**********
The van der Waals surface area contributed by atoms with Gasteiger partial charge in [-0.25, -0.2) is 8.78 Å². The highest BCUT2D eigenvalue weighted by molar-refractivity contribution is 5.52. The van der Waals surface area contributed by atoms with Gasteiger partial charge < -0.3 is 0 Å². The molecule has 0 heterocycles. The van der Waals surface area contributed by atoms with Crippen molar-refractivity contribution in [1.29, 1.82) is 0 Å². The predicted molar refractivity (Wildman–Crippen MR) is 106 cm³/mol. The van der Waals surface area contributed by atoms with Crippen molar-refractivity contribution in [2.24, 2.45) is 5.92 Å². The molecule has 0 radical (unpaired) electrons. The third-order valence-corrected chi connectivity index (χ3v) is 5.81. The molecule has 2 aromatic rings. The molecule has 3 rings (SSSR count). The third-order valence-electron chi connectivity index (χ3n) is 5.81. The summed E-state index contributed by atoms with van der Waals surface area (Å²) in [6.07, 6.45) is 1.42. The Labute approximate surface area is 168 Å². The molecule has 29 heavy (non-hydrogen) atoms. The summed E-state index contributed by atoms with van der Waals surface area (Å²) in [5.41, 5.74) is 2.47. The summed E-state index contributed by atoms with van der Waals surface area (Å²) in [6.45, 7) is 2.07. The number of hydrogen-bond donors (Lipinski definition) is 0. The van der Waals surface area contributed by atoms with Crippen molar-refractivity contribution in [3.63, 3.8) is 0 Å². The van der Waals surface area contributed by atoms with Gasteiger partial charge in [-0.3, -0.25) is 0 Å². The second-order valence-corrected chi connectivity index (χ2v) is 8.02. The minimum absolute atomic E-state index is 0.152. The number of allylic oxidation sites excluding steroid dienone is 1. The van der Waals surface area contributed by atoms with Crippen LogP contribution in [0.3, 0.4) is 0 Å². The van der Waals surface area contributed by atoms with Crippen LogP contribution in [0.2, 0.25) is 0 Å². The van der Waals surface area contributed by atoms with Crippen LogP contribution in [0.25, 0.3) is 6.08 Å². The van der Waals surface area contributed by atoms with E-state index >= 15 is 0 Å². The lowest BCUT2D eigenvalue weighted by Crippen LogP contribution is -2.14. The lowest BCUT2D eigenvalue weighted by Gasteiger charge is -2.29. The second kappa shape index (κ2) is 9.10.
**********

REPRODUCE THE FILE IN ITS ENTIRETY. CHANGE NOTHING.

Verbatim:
The van der Waals surface area contributed by atoms with Gasteiger partial charge in [-0.25, -0.2) is 8.78 Å². The highest BCUT2D eigenvalue weighted by molar-refractivity contribution is 5.52. The van der Waals surface area contributed by atoms with Gasteiger partial charge < -0.3 is 0 Å². The molecule has 0 heterocycles. The van der Waals surface area contributed by atoms with Crippen molar-refractivity contribution in [1.29, 1.82) is 0 Å². The predicted molar refractivity (Wildman–Crippen MR) is 106 cm³/mol. The van der Waals surface area contributed by atoms with Crippen molar-refractivity contribution in [2.24, 2.45) is 5.92 Å². The molecule has 0 radical (unpaired) electrons. The third-order valence-corrected chi connectivity index (χ3v) is 5.81. The molecule has 2 aromatic rings. The molecule has 3 rings (SSSR count). The third-order valence-electron chi connectivity index (χ3n) is 5.81. The summed E-state index contributed by atoms with van der Waals surface area (Å²) in [6.07, 6.45) is 1.42. The Labute approximate surface area is 168 Å². The molecule has 29 heavy (non-hydrogen) atoms. The summed E-state index contributed by atoms with van der Waals surface area (Å²) in [5.41, 5.74) is 2.47. The summed E-state index contributed by atoms with van der Waals surface area (Å²) in [6.45, 7) is 2.07. The number of hydrogen-bond donors (Lipinski definition) is 0. The van der Waals surface area contributed by atoms with Crippen molar-refractivity contribution in [3.63, 3.8) is 0 Å². The van der Waals surface area contributed by atoms with Gasteiger partial charge in [-0.3, -0.25) is 0 Å². The second-order valence-corrected chi connectivity index (χ2v) is 8.02. The minimum absolute atomic E-state index is 0.152. The number of allylic oxidation sites excluding steroid dienone is 1. The van der Waals surface area contributed by atoms with Crippen LogP contribution in [0.3, 0.4) is 0 Å². The van der Waals surface area contributed by atoms with Crippen LogP contribution in [0.2, 0.25) is 0 Å². The van der Waals surface area contributed by atoms with Crippen LogP contribution in [0.25, 0.3) is 6.08 Å². The van der Waals surface area contributed by atoms with E-state index >= 15 is 0 Å². The lowest BCUT2D eigenvalue weighted by Crippen LogP contribution is -2.14. The lowest BCUT2D eigenvalue weighted by Gasteiger charge is -2.29. The second kappa shape index (κ2) is 9.10.